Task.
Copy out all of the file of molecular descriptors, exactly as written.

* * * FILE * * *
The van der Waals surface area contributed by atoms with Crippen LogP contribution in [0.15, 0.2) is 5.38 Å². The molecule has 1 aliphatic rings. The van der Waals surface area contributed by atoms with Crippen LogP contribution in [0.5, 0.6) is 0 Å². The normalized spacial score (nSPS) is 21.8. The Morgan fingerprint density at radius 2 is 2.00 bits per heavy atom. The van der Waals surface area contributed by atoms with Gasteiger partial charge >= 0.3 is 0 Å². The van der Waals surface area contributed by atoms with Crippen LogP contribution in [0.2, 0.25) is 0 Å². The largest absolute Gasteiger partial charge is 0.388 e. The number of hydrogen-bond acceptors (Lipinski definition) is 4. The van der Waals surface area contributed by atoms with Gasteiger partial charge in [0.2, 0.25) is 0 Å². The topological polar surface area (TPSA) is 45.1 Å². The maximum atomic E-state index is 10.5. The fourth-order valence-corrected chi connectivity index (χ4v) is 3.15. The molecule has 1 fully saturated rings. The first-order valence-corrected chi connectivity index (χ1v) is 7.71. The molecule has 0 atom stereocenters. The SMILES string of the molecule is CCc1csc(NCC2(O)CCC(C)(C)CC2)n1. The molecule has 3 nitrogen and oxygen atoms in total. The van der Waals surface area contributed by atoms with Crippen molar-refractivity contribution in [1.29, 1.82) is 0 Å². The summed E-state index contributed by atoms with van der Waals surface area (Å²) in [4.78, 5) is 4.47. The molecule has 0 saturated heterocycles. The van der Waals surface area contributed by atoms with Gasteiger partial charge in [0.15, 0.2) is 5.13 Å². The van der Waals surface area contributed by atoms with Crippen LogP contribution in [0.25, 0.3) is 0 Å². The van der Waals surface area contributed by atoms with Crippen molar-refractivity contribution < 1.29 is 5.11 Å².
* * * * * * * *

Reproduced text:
The van der Waals surface area contributed by atoms with Crippen LogP contribution in [0.15, 0.2) is 5.38 Å². The molecule has 1 aliphatic rings. The van der Waals surface area contributed by atoms with Crippen LogP contribution in [0.5, 0.6) is 0 Å². The normalized spacial score (nSPS) is 21.8. The Morgan fingerprint density at radius 2 is 2.00 bits per heavy atom. The van der Waals surface area contributed by atoms with Gasteiger partial charge >= 0.3 is 0 Å². The van der Waals surface area contributed by atoms with Crippen LogP contribution in [0.2, 0.25) is 0 Å². The largest absolute Gasteiger partial charge is 0.388 e. The number of hydrogen-bond acceptors (Lipinski definition) is 4. The van der Waals surface area contributed by atoms with Gasteiger partial charge in [0.2, 0.25) is 0 Å². The topological polar surface area (TPSA) is 45.1 Å². The maximum atomic E-state index is 10.5. The fourth-order valence-corrected chi connectivity index (χ4v) is 3.15. The molecule has 1 fully saturated rings. The first-order valence-corrected chi connectivity index (χ1v) is 7.71. The molecule has 0 atom stereocenters. The SMILES string of the molecule is CCc1csc(NCC2(O)CCC(C)(C)CC2)n1. The molecule has 3 nitrogen and oxygen atoms in total. The van der Waals surface area contributed by atoms with Crippen molar-refractivity contribution in [1.29, 1.82) is 0 Å². The summed E-state index contributed by atoms with van der Waals surface area (Å²) in [4.78, 5) is 4.47. The molecule has 0 saturated heterocycles. The van der Waals surface area contributed by atoms with Gasteiger partial charge in [0.15, 0.2) is 5.13 Å². The van der Waals surface area contributed by atoms with Crippen LogP contribution in [0.25, 0.3) is 0 Å². The van der Waals surface area contributed by atoms with Crippen molar-refractivity contribution < 1.29 is 5.11 Å².